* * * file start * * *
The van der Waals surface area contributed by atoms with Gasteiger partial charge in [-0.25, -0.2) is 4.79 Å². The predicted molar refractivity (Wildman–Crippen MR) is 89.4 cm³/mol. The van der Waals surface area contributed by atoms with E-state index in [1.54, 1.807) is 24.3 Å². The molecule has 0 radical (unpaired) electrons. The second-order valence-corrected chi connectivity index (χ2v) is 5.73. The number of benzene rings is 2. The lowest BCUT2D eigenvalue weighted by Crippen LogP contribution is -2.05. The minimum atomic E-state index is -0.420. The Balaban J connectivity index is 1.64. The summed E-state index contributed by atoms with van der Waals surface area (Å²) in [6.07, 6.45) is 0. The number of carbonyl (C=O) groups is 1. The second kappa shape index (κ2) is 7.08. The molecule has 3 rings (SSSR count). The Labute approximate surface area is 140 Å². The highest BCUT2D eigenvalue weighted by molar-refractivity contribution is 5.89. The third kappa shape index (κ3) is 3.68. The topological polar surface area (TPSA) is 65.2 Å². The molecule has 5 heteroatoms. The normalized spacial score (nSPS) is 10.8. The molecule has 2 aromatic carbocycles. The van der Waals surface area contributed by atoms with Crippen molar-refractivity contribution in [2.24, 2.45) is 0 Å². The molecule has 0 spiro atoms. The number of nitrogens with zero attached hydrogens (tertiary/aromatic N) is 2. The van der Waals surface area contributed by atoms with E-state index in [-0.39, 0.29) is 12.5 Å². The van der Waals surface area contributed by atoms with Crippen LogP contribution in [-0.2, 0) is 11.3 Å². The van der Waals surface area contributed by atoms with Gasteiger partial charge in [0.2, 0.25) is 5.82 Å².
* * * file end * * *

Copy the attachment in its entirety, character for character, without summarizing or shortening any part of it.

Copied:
The van der Waals surface area contributed by atoms with Gasteiger partial charge in [-0.25, -0.2) is 4.79 Å². The predicted molar refractivity (Wildman–Crippen MR) is 89.4 cm³/mol. The van der Waals surface area contributed by atoms with E-state index in [1.54, 1.807) is 24.3 Å². The molecule has 0 radical (unpaired) electrons. The second-order valence-corrected chi connectivity index (χ2v) is 5.73. The number of benzene rings is 2. The lowest BCUT2D eigenvalue weighted by Crippen LogP contribution is -2.05. The minimum atomic E-state index is -0.420. The Balaban J connectivity index is 1.64. The summed E-state index contributed by atoms with van der Waals surface area (Å²) in [6.07, 6.45) is 0. The number of carbonyl (C=O) groups is 1. The second kappa shape index (κ2) is 7.08. The molecule has 3 rings (SSSR count). The Labute approximate surface area is 140 Å². The highest BCUT2D eigenvalue weighted by molar-refractivity contribution is 5.89. The third kappa shape index (κ3) is 3.68. The topological polar surface area (TPSA) is 65.2 Å². The molecule has 5 heteroatoms. The normalized spacial score (nSPS) is 10.8. The molecule has 2 aromatic carbocycles. The van der Waals surface area contributed by atoms with Crippen molar-refractivity contribution in [2.24, 2.45) is 0 Å². The molecule has 0 spiro atoms. The number of nitrogens with zero attached hydrogens (tertiary/aromatic N) is 2. The van der Waals surface area contributed by atoms with E-state index in [-0.39, 0.29) is 12.5 Å². The van der Waals surface area contributed by atoms with Crippen LogP contribution in [-0.2, 0) is 11.3 Å². The van der Waals surface area contributed by atoms with Gasteiger partial charge in [0.2, 0.25) is 5.82 Å².